Korean borrowers issued a further $350 million in paper yesterday (Wednesday), with Woori Bank completing a $200 million lower tier 2 deal and Kosepco a $150 million Reg S transaction.
Market participants commented that neither deal appeared to have set the market on fire and that both had been required to face up to an investor base suffering increasing fatigue towards Korean paper. However, the two deals were priced in line with expectations and in the process should have satisfied both borrowers' strategic objectives.
JPMorgan led Woori's 10 non-call five offering on fees of 50bp. The deal was priced at 99.512% on a coupon of 4.875% to yield 4.986% or 270bp over Treasuries
At this level it came flat to KorAm Bank's $165 million 4.68% June 2008 deal, which was priced exactly one week ago at 260bp over Treasuries. Since then the Citigroup-led deal has widened out 10bp in line with a number of Korean corporate names, which are said to have backed up about 8bp following the last Korean deal from the National Agricultural Co-operative Federation (NACF) on Friday.
On the surface, Woori's pricing might seem undemanding since the group has a Baa3 subordinated debt rating, one notch above KorAm's Ba1 rating. Typically there should be some clear water between an investment grade and non-investment grade deal.
However, in this case, KorAm has a stronger domestic rating of AAA compared to Woori's AA2. Both banks have the same rating from Fitch.
On a Libor basis, the deal is also said to have priced tight to the most direct comparable: Hanvit Bank's March 2005 transaction. This is currently said to be trading at 228bp over Libor, 8bp tighter than Woori's 236bp level.
Observers say that the three-and-a-half-year maturity differential should be worth about 30bp to 40bp. But investors are said to have been prepared to accept the tighter level because they would rather buy a new par bond, than an off-the-run bond, which has always traded very technically and very high. Currently it is bid at 114%.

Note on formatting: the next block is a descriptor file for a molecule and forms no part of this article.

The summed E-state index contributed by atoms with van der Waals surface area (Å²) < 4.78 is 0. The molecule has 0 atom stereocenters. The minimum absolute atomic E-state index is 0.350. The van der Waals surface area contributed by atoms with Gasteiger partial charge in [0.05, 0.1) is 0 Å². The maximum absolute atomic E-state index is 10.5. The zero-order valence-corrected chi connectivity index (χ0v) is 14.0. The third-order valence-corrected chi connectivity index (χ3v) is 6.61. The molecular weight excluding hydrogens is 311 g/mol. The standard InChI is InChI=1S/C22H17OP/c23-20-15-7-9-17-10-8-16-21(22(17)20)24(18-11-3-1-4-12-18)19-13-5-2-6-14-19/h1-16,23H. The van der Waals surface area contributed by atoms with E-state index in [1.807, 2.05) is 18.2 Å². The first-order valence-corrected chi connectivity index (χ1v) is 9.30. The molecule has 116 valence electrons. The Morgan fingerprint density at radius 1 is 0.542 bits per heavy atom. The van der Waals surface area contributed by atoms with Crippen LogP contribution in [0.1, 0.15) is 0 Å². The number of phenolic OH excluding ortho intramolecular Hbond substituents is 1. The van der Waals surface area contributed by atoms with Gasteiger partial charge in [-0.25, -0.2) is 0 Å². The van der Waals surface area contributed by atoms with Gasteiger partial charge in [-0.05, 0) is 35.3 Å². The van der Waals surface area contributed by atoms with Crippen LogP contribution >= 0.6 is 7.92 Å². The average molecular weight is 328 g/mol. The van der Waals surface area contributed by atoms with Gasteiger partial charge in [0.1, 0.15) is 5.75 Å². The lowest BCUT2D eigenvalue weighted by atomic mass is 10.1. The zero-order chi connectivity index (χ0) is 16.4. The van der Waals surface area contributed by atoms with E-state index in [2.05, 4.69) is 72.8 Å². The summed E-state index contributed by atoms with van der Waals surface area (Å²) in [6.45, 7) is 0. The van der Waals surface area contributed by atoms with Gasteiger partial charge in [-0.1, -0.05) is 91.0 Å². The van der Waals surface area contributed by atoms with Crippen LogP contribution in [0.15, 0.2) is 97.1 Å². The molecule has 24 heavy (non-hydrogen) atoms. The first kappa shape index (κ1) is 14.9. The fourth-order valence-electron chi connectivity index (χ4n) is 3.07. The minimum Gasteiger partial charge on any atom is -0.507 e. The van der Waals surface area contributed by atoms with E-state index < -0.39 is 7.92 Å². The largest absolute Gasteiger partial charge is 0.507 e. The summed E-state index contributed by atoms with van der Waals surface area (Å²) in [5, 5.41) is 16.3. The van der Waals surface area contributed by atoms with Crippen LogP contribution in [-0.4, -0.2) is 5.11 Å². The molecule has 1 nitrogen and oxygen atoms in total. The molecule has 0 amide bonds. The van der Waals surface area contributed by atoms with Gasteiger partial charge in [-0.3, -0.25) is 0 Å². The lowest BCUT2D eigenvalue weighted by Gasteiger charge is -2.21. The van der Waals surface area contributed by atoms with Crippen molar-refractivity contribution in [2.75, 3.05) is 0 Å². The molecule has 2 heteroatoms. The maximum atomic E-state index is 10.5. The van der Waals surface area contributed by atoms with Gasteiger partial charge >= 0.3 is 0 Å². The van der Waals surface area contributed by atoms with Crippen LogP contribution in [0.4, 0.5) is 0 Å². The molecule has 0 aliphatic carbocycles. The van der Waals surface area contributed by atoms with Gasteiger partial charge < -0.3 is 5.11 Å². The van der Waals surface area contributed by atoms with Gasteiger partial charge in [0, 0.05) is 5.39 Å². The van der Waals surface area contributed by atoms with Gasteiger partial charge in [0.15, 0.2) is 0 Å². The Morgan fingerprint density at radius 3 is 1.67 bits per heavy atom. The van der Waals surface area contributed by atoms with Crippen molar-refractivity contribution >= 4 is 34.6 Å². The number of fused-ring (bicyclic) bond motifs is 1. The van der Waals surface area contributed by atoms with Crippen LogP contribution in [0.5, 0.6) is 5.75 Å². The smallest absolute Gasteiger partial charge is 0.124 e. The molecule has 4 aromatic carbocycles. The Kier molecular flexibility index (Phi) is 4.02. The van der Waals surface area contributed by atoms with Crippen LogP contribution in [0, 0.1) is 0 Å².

The distribution breakdown shows that private banking demand drove a book, which closed around the $230 million level. Some 43 investors participated, with a geographical breakdown, which saw 40% placed in Hong Kong, 32% in Singapore, 16% in Europe and 12% in Korea.
By investor type, private banks accounted for 44%, banks 25%, asset managers 24% and insurance companies 7%.
Where Kosepco is concerned, Credit Suisse First Boston was lead manager on fees of 30bp. The A3 rated group's attempts to skirt an increasingly saturated market and appeal to a slightly different investor base took the form of a 10-year maturity.
This represents a first from the sector and should also provide a better match for the group's asset profile than the spate of five-year bonds, which have preceded it. Pricing came at 98.833% on a coupon of 4.75% to yield 4.889% or 160bp over Treasuries.
Because of the longer tenor, the deal had a much stronger appeal to insurance funds and this investor segment underpinned a book, which closed just shy of $200 million. Insurance companies took 35% of paper compared to 31% for banks, 29% asset managers and 5% private banks.
Like many of the previous genco deals, the book was small and concentrated, with a total of just 24 investors. But the longer maturity meant that about half the investors were new to the sector.
By geography, there was a split, which saw 42% placed in Singapore, 20% in Korea, 18% in Hong Kong 15% in Europe and 5% in the rest of Asia.
All three of the deals, which preceded Kosepco, have been five-years in maturity. The first to come to market was Korea Western Power and its $150 million 4.625% January 2008 deal was said to have been bid at 140bp over Treasuries at the time of pricing yesterday.
Likewise Korea Southern's $150 million 4.25% March 2008 bond was at the same level, while Korea Hydro and Nuclear Power's $200 million 4.25% January 2008 bond was bd about 5bp tighter at 135bp over.
On a like-for-like basis, Kosepco priced in line with its peers, given there is about 22bp on the Korean curve between five and 10-years. The sovereign's March 2008 bond, for example, is currently bid at about 81bp over Treasuries, while its recent June 2013 issue stands at 103bp over.
For Kosepco, one of the main credit concerns would have been the overhang of the government's privatization programme. It is the first of the gencos slated for sale and having failed to find a strategic partner willing to purchase a majority stake, the government is now said to be considering a domestic IPO in 2004 for 30% of the group's issued share capital.
In its ratings report, however, Moody's downplayed any negative impact from privatization, citing its, "expectation that the Korean government will manage reform of the power industry in a manner that supports the financial profile of the sector, whilst encouraging operating efficiency through slowly introduced competition."